Have you seen that Harley-Davidson is getting into e-bikes? Yes, that Harley. The motorcycle brand known for its loud, rumbling v-twin engines has created a line of nearly silent e-bicycles (there’s also the electric LiveWire motorcycle, but that’s a different story). Called Serial 1 in homage to the first ever Harley-Davidson motorcycle that was essentially a motor shoved into a bicycle frame, the first Serial 1 range has just been unveiled with four new models.

Rush Speed

Harley-Davidson Serial 1 e-bike range Rush Speed

With a name like Rush Speed, you’d expect this bike to be fast. And it is. The only S-pedelec in the range, the Rush Speed assist tops out at 28mph. For the rest of the range, the top assisted speed is 20mph. All of the Serial 1 e-bikes utilize the Brose S-Mag mid-drive motor and offer 250W of power with 90Nm of torque.

The Rush Speed houses a 706Wh integrated and removable battery which is said to provide around 25-115 miles of range depending on use. Those batteries are housed in a hydroformed aluminum frame with aluminum forks.

All of the Serial 1 bikes also include automatic shifting thanks to the Enviolo Automatiq rear hub. The hub offers a continuously variable drive ratio that eliminates the need for the rider to shift, and is said to constantly keep the rider in the ideal gear range. Those hubs are propelled with a Gates Carbon Belt Drive for a silent, near maintenance free drivetrain.

All that speed is controlled with hydraulic four-piston disc brakes with 203mm rotors that measure 2.3mm thick (they look like the TRP R1 2.3mm rotors). Traction is put to the ground with 27.5 x 2.4″ Schwalbe Super Moto-X tires that are wrapped in full coverage fenders.

Harley-Davidson Serial 1 e-bike range downtube storage

The bikes look to be well equipped with both front and rear racks, integrated lighting, and even a ‘glove box’ in the downtube that is lockable to stash a small tool kit or similar items.

Currently offered through a pre-sale, the Rush Speed is priced at $4,999 with delivery expected summer 2021.

Rush/Rush STHarley-Davidson Serial 1 e-bike range rush Harley-Davidson Serial 1 e-bike range Rush Step Through

For essentially the same bike, just without the top speed, there’s the Rush and Rush ST (Step Through). With max speeds of 20mph, the bikes include a slightly smaller 529Wh integrated battery that’s good for a claimed 30-90 miles depending on the use. Otherwise, the bikes use the same Brose S-Mag 250W motor, and include the Enviolo Automatiq hub, belt drive, racks, fenders, lights, and more. The reduction in battery cost corresponds to a slightly lower price tag of $4,399. These bikes are also available for pre-order, though they have a slightly earlier expected delivery date of Spring 2021.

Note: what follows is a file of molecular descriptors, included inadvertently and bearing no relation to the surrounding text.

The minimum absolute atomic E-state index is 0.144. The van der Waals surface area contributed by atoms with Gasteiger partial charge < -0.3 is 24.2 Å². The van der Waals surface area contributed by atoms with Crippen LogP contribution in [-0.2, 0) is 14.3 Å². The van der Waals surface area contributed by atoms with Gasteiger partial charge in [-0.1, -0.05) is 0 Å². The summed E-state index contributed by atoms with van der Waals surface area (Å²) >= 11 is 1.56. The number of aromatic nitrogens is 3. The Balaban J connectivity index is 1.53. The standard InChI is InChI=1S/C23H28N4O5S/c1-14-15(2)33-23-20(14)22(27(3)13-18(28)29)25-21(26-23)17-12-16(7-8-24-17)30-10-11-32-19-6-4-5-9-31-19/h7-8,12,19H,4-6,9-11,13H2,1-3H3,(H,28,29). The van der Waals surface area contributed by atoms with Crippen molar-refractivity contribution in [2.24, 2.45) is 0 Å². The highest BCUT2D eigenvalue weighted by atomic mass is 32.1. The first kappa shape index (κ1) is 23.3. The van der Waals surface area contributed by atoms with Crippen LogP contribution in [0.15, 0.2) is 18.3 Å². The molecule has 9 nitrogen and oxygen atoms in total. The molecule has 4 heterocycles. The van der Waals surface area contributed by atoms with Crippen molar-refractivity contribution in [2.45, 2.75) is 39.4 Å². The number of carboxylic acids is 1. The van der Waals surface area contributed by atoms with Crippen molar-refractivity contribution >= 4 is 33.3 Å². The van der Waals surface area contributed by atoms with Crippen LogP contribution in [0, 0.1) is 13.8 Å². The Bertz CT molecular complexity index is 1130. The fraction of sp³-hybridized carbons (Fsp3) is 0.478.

Mosh

Harley-Davidson Serial 1 e-bike range Mosh

For something a little more rowdy, the Mosh seems aptly named. Currently, there are a few inconsistencies on the Serial 1 website in terms of spec (we’ve reached out to try clear a few things up), so while the Mosh lists both 2.4″ and 2.8″ tires on the spec page, we’re assuming it’s the latter since they appear bigger in the photos. The page also lists a single speed/freewheel hub and the Enviolo Automatiq, so it’s not clear if this bike will have the automatic shifting or just one gear. While it still features the integrated lighting, the fenders and racks are gone, which help to bring the cost down to $3,399 with a pre-order delivery window of Spring, 2021.

As part of their pre-order incentives, the first 1,000 orders will receive a limited First Edition medallion, and all orders in the lower 48 states and Germany will qualify for free shipping.

serial1.com

17 COMMENTS

  1. There are some nice features here, especially the Gates belt drive which makes total sense on a commuter bike. I also really like that they used an elevated chainstay so that the belt doesn’t have to go through the frame, so there’s no issues dropping the rear wheel out.
    That said the teaser image that Harley put out for this bike looked a LOT better than these do.

  2. Good looking bike, but a bit expensive. But gotta pay those union assembly wages I guess. The component combo is very nicely thought out for good weather riding with quality, higher-priced components. For those of us in the snowy north, I found the Gates was not terrific if riding in snow/icy conditions. The Mosh shows a lot of cool Harley styling.

  3. Harley dealers will be in for a Bicycle Industry culture shock when some warranty needs to happen and bike companies don’t reimburse labor credit. Good luck Harley!

  4. Belt drive = more drivetrain losses than chain (doesn’t matter in motorcycles, but this is HPV)
    Planetary gearhub = losses
    NuVinci hub = EVRN MORE losses
    This is the most inefficient EV bike I have ever seen

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